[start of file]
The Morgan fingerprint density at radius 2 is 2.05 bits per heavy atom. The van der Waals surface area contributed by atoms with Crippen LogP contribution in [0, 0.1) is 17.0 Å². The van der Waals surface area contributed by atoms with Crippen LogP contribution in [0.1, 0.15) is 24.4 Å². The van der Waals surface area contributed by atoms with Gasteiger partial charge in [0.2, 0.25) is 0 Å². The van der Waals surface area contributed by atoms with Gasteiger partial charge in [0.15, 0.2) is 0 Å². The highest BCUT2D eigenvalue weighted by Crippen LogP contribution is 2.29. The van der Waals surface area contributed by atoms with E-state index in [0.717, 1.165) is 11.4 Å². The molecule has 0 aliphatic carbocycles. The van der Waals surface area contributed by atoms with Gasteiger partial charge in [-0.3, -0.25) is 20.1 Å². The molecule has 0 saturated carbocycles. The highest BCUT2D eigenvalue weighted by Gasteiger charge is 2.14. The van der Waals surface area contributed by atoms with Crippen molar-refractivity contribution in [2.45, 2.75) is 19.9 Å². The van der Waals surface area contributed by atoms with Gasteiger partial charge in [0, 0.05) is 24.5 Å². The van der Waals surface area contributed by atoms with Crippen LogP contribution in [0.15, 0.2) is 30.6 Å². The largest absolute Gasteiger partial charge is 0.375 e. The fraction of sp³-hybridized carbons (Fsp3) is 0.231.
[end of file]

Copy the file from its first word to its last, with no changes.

The Morgan fingerprint density at radius 2 is 2.05 bits per heavy atom. The van der Waals surface area contributed by atoms with Crippen LogP contribution in [0, 0.1) is 17.0 Å². The van der Waals surface area contributed by atoms with Crippen LogP contribution in [0.1, 0.15) is 24.4 Å². The van der Waals surface area contributed by atoms with Gasteiger partial charge in [0.2, 0.25) is 0 Å². The van der Waals surface area contributed by atoms with Gasteiger partial charge in [0.15, 0.2) is 0 Å². The highest BCUT2D eigenvalue weighted by Crippen LogP contribution is 2.29. The van der Waals surface area contributed by atoms with E-state index in [0.717, 1.165) is 11.4 Å². The molecule has 0 aliphatic carbocycles. The van der Waals surface area contributed by atoms with Gasteiger partial charge in [-0.3, -0.25) is 20.1 Å². The molecule has 0 saturated carbocycles. The highest BCUT2D eigenvalue weighted by Gasteiger charge is 2.14. The van der Waals surface area contributed by atoms with Crippen molar-refractivity contribution in [2.45, 2.75) is 19.9 Å². The van der Waals surface area contributed by atoms with Gasteiger partial charge in [0, 0.05) is 24.5 Å². The van der Waals surface area contributed by atoms with Crippen LogP contribution in [0.15, 0.2) is 30.6 Å². The largest absolute Gasteiger partial charge is 0.375 e. The fraction of sp³-hybridized carbons (Fsp3) is 0.231.